Jalen Reagor, bless his innocence, is too young to be intimidated.
He isn't thinking about the time lost when the COVID-19 pandemic robbed the NFL of its on-field practices this past spring. The idea that he would miss four weeks and maybe one or two games in the regular season after suffering a shoulder injury in Training Camp? He rehabbed right past that timeline. Sleeping before his professional debut?
"I slept great," Reagor said, smiling on Tuesday afternoon. "I woke up, went to the stadium, and listened to some music. Relaxing. I felt great going into the game."
And then Reagor went out and flashed what he can do, running past the Washington secondary and hauling in a pass from quarterback Carson Wentz to convert a third-and-22 situation with a 55-yard gain. It was a beauty of a catch as Reagor tracked the pass and caught it over his shoulder in traffic and, oh boy, how good can this kid be someday? Some day soon, even.
See, the Eagles are in a bit of a transition stage on the roster these days. A youth movement that was a 2019-to-2020 priority is taking place, complete with growing pains that were expected. Howie Roseman looks at the roster in chunks of two and three and four years, and the Eagles are, when you take a deep dive, are moving on from the 2017 Super Bowl roster in many respects.
On defense, the Eagles are relying heavily on third-year cornerback Avonte Maddox, a starter. Second-year man T.J. Edwards is a starter at linebacker, alongside fourth-year man Nathan Gerry, a second-year starter, and fourth-year man Duke Riley, a second-season Eagle. Rookie linebacker Shaun Bradley is a core member of the special teams units already.
Josh Sweat is in his third season and is on the rise, likely to mix in at defensive end with veterans Brandon Graham and Derek Barnet for much of the remainder of the season.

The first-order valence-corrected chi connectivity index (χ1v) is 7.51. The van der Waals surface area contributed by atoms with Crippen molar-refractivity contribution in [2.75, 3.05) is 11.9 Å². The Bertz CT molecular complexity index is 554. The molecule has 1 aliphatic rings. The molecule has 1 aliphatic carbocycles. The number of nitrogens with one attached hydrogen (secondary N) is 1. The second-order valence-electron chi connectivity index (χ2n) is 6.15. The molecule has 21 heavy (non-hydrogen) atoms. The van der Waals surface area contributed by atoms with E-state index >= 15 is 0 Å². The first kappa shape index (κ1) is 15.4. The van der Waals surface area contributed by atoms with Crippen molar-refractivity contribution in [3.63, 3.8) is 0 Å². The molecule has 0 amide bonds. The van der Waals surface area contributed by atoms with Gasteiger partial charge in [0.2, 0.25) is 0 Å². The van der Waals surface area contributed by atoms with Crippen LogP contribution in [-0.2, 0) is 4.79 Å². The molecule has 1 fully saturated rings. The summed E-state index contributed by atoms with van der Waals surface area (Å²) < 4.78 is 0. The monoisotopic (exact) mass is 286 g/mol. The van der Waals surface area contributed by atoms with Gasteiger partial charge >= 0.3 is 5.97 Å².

On offense, the Eagles have a very young group of running backs – Miles Sanders is in his second season, Boston Scott is in his third year, Jason Huntley is a rookie, and Corey Clement is four years deep into his career. Tight end Dallas Goedert is in his third season and part of the best 1-2 tight end tandem in the NFL. Reagor headlines a young handful of receivers on the active roster that includes Greg Ward (second year on the field), J.J. Arcega-Whiteside (second season), and John Hightower (rookie). Rookie Jalen Hurts is a developmental quarterback.
Along the offensive line, players like rookie Jack Driscoll, who started at right tackle against Washington, lined up next to second-year man Nate Herbig at right guard.
This isn't a wholesale change for the roster. That just doesn't happen in the NFL. And injuries to players like left tackle Andre Dillard (second season) knocked the transition program back just a bit, but the intention remains the same: The Eagles know they are in a season in which the roster is evolving with youth. It doesn't mean the ultimate goal of winning the Super Bowl is compromised – there are no steps back in that department – but it means the Eagles have a lot of moving pieces that need to come together for this season to head in the direction the Eagles want.
"We have to get everybody ready," Head Coach Doug Pederson said. "Yeah, we are asking some of our younger players to step up, but that's what this game is all about. It's the NFL. It's our profession. Doesn't matter how long you've been here. Once you're here, you are expected to produce."
The success of the drafts over the last couple of years are going to come into clear focus in 2021 when the team's salary cap picture tightens and the NFL potentially, because of a drop in revenue this season (no fans in the stands), significantly drops the league's salary cap maximum. If that happens, every team is going to enact cost-cutting measures. The Eagles will be no different. And the drafts of 2018, 2019, and 2020 will be even more in focus as the players selected in those springs are going to be counted on to be starters in many cases.
This is just some food for thought, some perspective on where the Eagles stand. We're all looking forward to seeing the team rebound from the opening-game loss at Washington and beat a good, sound, talented Los Angeles team on Sunday. That is the short-term focus now. At the same time, recognize that the Eagles are a younger team, as was their design in the months that followed the 2019 campaign. Sometimes you have to take the good with the bad, and that's OK. The Eagles have a youth movement happening right before our very eyes. How quickly the kids grow up could well determine the fate of this 2020 season and how far the Eagles go on the wings of the young players on the roster.